I have a obvious confession to make: I am a chronic procrastinator. When I usually finish work I tend to relax so much that all other activities are put to the wayside. Its a modern day affliction but its a new year and my resolution will be to stick to this blog no matter what. I am putting the realistic goal of posting every monday once a week. Thats why I am putting clear parameters to keep myself from slagging off and maybe this month I will write an article about procrastination in how it ties into ADHD for all of you but most likely myself.
I had chance to interview one of the premiers in ADHD coaching, Miss Sarah D Wright. I’m sure all of you are familiar with coaching as a method to improve a person skills like how basketball coach gets a team to shape for a game. An ADHD coach functions by helping those with ADHD be aware of their negative attributes as well as try advantage of their postive attributes. Sarah Wright is a well known ADHD Coach who specializes in working with people with attention disorder or ADHD. She is the parent of a child with ADHD and Asperger Syndrome and knows in first hand the joys and frustration of dealing with loved ones that have the disorder. She also serves as an Immediate Past President of the ADHD Coaches Organization and on the board of the local chapter of CHADD.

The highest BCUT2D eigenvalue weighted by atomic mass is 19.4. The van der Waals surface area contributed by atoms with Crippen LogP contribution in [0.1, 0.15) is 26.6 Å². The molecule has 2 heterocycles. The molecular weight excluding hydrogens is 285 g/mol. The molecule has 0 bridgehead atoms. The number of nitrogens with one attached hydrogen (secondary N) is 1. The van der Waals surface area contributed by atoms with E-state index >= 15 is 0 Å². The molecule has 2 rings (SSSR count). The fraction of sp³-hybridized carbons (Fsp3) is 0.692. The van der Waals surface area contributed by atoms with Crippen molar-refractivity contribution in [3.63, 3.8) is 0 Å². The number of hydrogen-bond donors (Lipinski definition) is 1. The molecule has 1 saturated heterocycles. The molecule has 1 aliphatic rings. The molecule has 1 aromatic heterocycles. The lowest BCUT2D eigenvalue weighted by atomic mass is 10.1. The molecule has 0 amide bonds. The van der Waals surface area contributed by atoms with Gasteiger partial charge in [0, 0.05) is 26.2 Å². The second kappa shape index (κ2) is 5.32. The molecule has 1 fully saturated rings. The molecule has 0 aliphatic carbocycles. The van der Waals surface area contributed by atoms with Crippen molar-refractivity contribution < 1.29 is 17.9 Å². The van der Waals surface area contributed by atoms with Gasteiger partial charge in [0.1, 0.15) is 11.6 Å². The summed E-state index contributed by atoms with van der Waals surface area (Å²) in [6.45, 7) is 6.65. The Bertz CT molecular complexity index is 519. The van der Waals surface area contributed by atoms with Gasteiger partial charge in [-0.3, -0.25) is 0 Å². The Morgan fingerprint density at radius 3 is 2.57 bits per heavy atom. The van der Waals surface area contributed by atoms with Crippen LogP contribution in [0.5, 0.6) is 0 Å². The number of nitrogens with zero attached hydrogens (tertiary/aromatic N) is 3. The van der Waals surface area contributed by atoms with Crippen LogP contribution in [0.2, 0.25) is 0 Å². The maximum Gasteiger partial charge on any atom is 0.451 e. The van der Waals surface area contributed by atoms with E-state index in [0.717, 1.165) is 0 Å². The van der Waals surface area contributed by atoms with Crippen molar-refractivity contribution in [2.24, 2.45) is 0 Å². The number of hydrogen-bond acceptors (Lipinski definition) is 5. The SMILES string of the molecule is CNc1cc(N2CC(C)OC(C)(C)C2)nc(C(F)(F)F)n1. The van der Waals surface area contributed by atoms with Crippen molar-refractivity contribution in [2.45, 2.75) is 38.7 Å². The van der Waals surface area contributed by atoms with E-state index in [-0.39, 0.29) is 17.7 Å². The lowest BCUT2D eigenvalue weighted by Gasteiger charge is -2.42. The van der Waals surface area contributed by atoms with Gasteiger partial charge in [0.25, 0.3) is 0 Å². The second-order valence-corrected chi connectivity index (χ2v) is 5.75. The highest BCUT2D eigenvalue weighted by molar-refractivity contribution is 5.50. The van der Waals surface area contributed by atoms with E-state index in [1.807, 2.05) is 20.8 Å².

She came to Saudi Arabia to do a workshop on coaching children with ADHD in association with the ADHD Support Group & Society. The interview is down below and I am sure you will find it as insightful as I did.
1) What is ADHD Coaching? (In your own definition)
ADHD coaching is a powerful hybrid of education, skills coaching and life coaching. Education is often the first thing coaches do with their clients. Although ADHD coaches always defer to the expertise of doctors and therapists, ADHD coaches are very knowledgeable about ADHD. Some doctors and therapists specialize in ADHD but most do not, which means ADHD coaches, who do specialize in ADHD, often know more about it than other professionals. Educating clients about ADHD is therefore part of what ADHD coaches do. Simply understanding the condition better is empowering and therapeutic.
Second, ADHD coaches help people both understand why certain skills or tasks are so difficult for them, and figure out customized systems and strategies that will help them become more effective and accomplished. This is the part I often liken to working with a left-handed person to live more easily in a right-handed world. Like ADHD, left-handedness is a genetically-related neurologically-based difference that affects about 10% of people world wide. When the world is designed for the majority of people, what systems and strategies do you use so that life becomes easier for you?
Finally, ADHD coaches work on life coaching with their clients. ADHD coaches help clients clarify what they struggle with, what they are already good at, what they care about, and what they want to accomplish. With this information, together the coach and client set up well thought out goals and then develop a plan to achieve those goals. The ongoing coaching relationship enhances motivation and creates the structure and accountability that help clients follow through and achieve their goals.
2) How did you become a ADHD coach?